London listings cost too much time, money – AIC

The powerful trade association for the £274 billion investment trust and closed-end fund industry has said the cost of preparing prospectuses — in terms of time and money — “is too high and acts as a barrier” to companies choosing a London listing.

The Association of Investment Companies (AIC) said it welcomes the FCA’s Listing Rules changes as a step in the right direction — but the AIC urged the FCA to change to prospectus rules.

The AIC said the FCA should be allowed to review the requirement to prepare a prospectus once a company has already listed its shares.

It said UK Treasury should change the liability standard applying to the prospectus to bring it into line with other market disclosures.

AIC CEO Richard Stone said: “The FCA’s changes to the Listing Rules are a welcome step in the right direction and will hopefully be the precursor to further reform.

“To enable the UK to seriously challenge other global stock markets as the listing destination of choice, we believe there are a number of further reforms which would be beneficial.

“Top of the priority list is prospectus reform.

“The cost of preparing prospectuses, in terms of time and money, is too high and acts as a barrier to choosing a London listing.

“There are two key aspects of reform which we believe would reduce cost without impacting investor protections.

“The FCA should be allowed to review the requirement to prepare a prospectus once a company has already listed its shares.

“It makes no sense that an investor can buy shares in a company through the stock market using publicly available information but, when identical shares are issued by the very same company, it requires a hugely complex and expensive new prospectus.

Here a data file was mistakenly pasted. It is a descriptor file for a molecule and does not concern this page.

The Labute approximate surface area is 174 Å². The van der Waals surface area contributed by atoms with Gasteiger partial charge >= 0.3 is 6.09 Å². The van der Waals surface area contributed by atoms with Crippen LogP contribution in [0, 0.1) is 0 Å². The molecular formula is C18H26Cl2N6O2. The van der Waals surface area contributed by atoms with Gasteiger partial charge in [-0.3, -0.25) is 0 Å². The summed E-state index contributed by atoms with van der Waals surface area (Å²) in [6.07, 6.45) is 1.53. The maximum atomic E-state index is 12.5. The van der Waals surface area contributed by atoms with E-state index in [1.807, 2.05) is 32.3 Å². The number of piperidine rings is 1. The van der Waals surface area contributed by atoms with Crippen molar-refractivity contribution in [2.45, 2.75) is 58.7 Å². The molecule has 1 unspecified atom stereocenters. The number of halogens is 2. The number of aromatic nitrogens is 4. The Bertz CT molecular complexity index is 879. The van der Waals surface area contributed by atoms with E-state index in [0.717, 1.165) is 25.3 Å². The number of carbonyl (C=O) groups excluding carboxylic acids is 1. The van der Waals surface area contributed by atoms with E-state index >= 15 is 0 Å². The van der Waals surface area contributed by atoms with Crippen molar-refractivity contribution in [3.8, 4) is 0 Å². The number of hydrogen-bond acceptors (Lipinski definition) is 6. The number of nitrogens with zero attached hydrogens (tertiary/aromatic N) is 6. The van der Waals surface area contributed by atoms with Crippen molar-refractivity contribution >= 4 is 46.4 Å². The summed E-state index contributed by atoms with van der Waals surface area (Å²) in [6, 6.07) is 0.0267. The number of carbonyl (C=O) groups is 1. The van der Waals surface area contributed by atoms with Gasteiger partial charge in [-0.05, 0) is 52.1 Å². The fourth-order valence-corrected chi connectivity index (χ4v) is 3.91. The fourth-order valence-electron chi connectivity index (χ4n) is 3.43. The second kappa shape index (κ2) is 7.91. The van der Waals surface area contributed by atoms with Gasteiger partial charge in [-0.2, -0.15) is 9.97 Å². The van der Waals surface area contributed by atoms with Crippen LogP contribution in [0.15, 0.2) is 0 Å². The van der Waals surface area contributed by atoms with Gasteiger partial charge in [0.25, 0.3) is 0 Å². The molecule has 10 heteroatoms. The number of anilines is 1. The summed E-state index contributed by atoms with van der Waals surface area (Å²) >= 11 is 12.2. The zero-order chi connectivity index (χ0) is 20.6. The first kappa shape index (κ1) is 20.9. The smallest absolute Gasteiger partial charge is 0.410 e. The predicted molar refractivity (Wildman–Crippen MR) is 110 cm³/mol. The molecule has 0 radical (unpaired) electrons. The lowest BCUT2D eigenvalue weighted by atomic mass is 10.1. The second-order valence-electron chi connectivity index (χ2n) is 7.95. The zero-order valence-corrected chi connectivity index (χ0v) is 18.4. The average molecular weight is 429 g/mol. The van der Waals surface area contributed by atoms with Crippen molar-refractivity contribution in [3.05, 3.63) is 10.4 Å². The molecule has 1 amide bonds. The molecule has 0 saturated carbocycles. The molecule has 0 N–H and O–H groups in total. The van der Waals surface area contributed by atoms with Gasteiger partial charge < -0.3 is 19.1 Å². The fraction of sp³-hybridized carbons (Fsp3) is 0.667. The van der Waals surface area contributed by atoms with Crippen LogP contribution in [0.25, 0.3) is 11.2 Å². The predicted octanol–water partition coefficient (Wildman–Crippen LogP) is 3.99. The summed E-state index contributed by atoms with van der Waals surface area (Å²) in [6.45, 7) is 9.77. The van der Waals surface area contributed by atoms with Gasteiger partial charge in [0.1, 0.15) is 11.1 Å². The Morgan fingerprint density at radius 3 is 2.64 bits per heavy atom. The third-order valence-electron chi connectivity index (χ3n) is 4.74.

“This creates substantial costs on the company, acts as a disincentive to wider distribution and retail investor participation in share offers and adds nothing to the information available to investors given identical shares are already traded.

“Secondly, the Treasury should change the liability standard applying to the prospectus to bring it into line with other market disclosures.

“This may sound like a technicality, but the current approach is time intensive and expensive, while delivering little additional value to investors who are used to market disclosures being made under the more commonly used ‘dishonesty’ standard.

“Huge volumes of shares are traded relying on this approach in comparison with the amount of shares offered using a prospectus.

“Applying the more widely used liability standard to the prospectus will lead to lower compliance costs, simpler and better quality information and make it easier to bring companies to market.

“Prospectus reform is a gateway to making the UK more competitive while maintaining standards and increasing investment options for investors.

“This opportunity should be grasped with both hands.”

The AIC added: “Currently those responsible for a prospectus are liable to pay compensation to anyone who has bought shares in the company and has suffered loss as a result of any untrue or misleading statement or any omission in the prospectus.

“This is sometimes known as the ‘negligence’ standard.

“Applying the dishonesty liability standard to the whole prospectus means those responsible for a prospectus would only be liable to pay compensation if they knew that a disclosure was untrue or misleading or knew there was a material omission.”

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Mark McSherry
Dalriada Media LLC sites are edited by veteran news journalist Mark McSherry, a former staff editor and reporter with Reuters, Bloomberg and major newspapers including the South China Morning Post, London's Sunday Times and The Scotsman. McSherry's journalism has also appeared in The Washington Post, The Guardian, The Independent, The New York Times, London's Evening Standard and Forbes. McSherry is also a professor of journalism and communication arts in universities and colleges in New York City. Scottish-born McSherry has an MBA from the University of Edinburgh and a Certificate in Global Affairs from New York University.